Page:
Interim Guidance for Decontamination and Waste Disposal in a Commercial Passenger Aircraft Carrying a Traveler with Ebola Disease or Other Viral Hemorrhagic Fever (VHF)

This guidance addresses the event of a commercial passenger aircraft traveler exhibiting symptoms consistent with Ebola disease or another viral hemorrhagic fever (VHF, e.g., Marburg virus disease, Lassa fever, Rift Valley fever, Crimean-Congo hemorrhagic fever). The guidance only applies to travelers with identified exposures or laboratory-confirmed infection. To date, there is no documented evidence of hemorrhagic fever viruses being transmitted on an aircraft1.

What aircraft this applies to: This guidance applies to commercial passenger aircraft located in the United States.

Who this is for: Airlines and contract companies whose staff may clean, disinfect, or remove contaminated waste from an aircraft.

How to use: Use these recommendations 1) to guide personnel in cleaning, disinfection, and waste disposal procedures after a flight, 2) to select effective disinfectants, and 3) as a reference for relevant federal regulations.

Disclaimer: This guidance does not relieve any person of the obligation to comply with all applicable Federal Aviation Administration (FAA) regulations for issues related to the aircraft and Occupational Safety and Health Administration (OSHA) regulations for those workers conducting the decontamination of the aircraft or handling and disposing waste.

Related guidance:

Routine practices regardless of the presence of a sick traveler

Airlines should direct the airline personnel and/or designated cleaning crew to clean the passenger aircraft using airline-specified detergents and disinfectants and/or refer to the Guide to Hygiene and Sanitation in Aviation [PDF – 71 pages] developed by the World Health Organization (WHO).  As certain detergents or disinfectants may be incompatible with aircraft components, any detergent or disinfectant used on board an aircraft should be approved by the aircraft manufacturer.

Recommendations for cleaning and disinfection of the aircraft when a traveler exhibits symptoms consistent with a VHF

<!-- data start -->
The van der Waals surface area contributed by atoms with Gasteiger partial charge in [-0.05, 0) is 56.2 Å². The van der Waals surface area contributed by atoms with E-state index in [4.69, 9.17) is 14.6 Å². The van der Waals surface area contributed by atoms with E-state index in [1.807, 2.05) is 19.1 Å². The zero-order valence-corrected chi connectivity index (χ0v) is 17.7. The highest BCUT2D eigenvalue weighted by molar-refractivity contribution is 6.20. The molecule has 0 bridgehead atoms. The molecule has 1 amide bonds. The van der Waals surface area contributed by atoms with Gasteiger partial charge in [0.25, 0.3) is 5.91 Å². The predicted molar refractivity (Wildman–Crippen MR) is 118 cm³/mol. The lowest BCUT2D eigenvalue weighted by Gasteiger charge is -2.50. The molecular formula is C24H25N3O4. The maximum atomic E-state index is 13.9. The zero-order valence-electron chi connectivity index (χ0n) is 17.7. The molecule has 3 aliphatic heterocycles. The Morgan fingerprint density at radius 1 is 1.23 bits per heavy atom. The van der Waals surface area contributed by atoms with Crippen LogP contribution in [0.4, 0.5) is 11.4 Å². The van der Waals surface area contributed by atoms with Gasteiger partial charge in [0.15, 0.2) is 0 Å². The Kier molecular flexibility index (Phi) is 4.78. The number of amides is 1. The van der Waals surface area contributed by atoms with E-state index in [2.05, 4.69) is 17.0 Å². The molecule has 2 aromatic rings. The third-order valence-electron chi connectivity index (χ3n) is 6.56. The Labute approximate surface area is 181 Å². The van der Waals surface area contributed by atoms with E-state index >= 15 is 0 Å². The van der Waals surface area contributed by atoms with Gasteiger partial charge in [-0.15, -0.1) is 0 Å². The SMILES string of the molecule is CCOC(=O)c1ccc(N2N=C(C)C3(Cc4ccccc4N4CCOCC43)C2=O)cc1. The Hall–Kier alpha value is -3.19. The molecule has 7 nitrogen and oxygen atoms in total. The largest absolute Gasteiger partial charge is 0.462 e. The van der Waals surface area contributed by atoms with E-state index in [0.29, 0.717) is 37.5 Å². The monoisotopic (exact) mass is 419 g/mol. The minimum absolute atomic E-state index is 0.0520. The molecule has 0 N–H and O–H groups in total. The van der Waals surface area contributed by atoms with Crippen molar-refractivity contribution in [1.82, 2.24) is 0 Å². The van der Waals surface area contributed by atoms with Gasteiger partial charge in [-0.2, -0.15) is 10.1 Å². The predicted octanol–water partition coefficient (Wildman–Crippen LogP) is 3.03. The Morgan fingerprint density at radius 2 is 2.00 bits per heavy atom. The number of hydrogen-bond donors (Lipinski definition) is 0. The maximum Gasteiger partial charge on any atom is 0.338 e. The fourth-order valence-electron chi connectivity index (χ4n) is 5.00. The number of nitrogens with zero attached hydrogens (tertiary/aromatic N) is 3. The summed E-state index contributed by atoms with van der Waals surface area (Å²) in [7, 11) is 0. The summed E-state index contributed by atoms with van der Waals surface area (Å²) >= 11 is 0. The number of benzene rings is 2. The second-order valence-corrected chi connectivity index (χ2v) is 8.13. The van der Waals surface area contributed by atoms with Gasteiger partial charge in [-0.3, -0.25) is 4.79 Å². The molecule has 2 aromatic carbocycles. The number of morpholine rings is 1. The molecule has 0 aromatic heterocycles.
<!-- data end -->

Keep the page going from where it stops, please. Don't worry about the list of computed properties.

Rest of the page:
The approach for cleaning and disinfecting the aircraft depends on the symptoms of the ill traveler at the time they were on the passenger aircraft. The following are approaches for an ill traveler who was symptomatic during a flight and is suspected of having a VHF but does not yet have a laboratory-confirmed diagnosis.

    1. If the ill traveler had NO gastrointestinal (vomiting or diarrhea) or hemorrhagic (bleeding) symptoms while on the aircraft, the person should not have contaminated their environment. Routine cleaning and laundering can be conducted by airline personnel or designated cleaning crew/environmental services employees. These recommendations apply even if a VHF is confirmed by laboratory testing after the flight.
    2. If the ill traveler had gastrointestinal (vomiting or diarrhea) or hemorrhagic (bleeding) symptoms while on the aircraft, the aircraft should be taken out of service immediately. The aircraft can be held until the laboratory-confirmed diagnosis has been obtained. If a VHF is confirmed, follow the cleaning and disinfection process outlined below. The airline may also choose to assume the ill traveler is infected and proceed to the cleaning and disinfecting process outlined below without waiting for laboratory confirmation. If a VHF has been ruled out, the aircraft can be cleaned using conventional protocols.